Now that I’ve hopefully erased some of your prejudices about Scotch whisky with my introductory post, it’s time forge ahead and offer you some nuts and bolts practical suggestions about which whiskies you should try in order to kickstart your newfound malty obsession. Below are 5 recommendations that should serve as great starting points for the whisky novice (and damn enjoyable drams for the seasoned whisky pro to boot).
1) Johnnie Walker Black Label 12 Year
If you’ve ever set foot in a bar, liquor store, or the home of a person with any kind liquor cabinet, odds are you’re at least familiar with the name Johnnie Walker. While the ubiquitous Red Label may be the edition of this Scotch blended whisky you’re perhaps more familiar with, my recommendation is to skip past it and go straight for the Black. Selecting a blended whisky as an entry point to single malts may at first glance seem counterintuitive, but well put together and malt-forward blends like this one can serve as a fantastic gateway to some of the basic flavours that encompass all of Scotch whisky. You’ll find citrus fruits, warm baking spices like nutmeg and cinnamon, some herbal notes and toffee, and just the thinnest wisp of smoke all wrapped up in this neat little package. I’ll get more into a practical breakdown of what constitutes a blended whisky versus a single malt in a later post, but just know for now that there are some great, relatively inexpensive and easy to find blends out there, and this is one of them.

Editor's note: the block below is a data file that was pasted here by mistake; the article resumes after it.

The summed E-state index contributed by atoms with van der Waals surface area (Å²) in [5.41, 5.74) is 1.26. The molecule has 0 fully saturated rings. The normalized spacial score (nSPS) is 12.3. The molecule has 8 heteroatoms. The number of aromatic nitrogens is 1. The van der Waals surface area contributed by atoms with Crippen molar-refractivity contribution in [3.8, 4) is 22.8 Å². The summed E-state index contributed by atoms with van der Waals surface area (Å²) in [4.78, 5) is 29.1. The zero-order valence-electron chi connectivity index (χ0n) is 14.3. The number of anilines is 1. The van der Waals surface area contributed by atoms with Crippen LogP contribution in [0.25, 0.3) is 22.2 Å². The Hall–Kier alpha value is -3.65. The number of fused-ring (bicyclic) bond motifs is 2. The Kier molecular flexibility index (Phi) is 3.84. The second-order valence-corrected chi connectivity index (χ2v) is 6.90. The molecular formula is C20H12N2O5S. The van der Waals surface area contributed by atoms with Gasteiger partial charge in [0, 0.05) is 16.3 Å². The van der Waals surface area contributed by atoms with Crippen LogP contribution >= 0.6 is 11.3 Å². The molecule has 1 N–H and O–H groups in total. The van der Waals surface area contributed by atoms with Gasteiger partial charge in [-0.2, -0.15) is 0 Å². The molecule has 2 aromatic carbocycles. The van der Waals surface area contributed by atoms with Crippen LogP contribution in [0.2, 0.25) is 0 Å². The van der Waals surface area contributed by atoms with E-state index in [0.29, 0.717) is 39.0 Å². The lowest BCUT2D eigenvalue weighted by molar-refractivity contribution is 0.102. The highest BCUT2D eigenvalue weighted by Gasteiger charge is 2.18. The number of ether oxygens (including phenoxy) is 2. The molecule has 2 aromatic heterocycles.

Where to go from here: Try to avoid bargain basement blends like the above mentioned Johnnie Walker Red, Famous Grouse, J&B Rare etc. There are certainly some diamonds in the rough, but too often the rough wins out and can be a bit of an off-putting experience for the novice whisky enthusiast. Dewar’s 12 Year, Cutty Sark Prohibition Edition & Johnnie Walker Green 15 Year are all quality blends, and worthy follow-ups to Johnnie Black.
2) Glenfiddich 12 Year
Here we have the first honest-to-goodness single malt whisky on our list. Much like the similarly famous (and sadly discontinued in several markets) Glenlivet 12, Glenfiddich 12 is a name that rings bells all over the globe. Any decent bar in the world is likely to stock this, and it’s universally recognized as an absolute classic for good reason. No, you won’t find a great deal of challenging complexity in a glass of 12 year old Glenfiddich, but what you will find is quality, consistency, and a range of gentle and refreshing aromas and flavours that serve as the ideal way to ease the rookie whisky drinker into the pool. Look to find vanilla, pears, apples, citrus, honey and gentle spices within.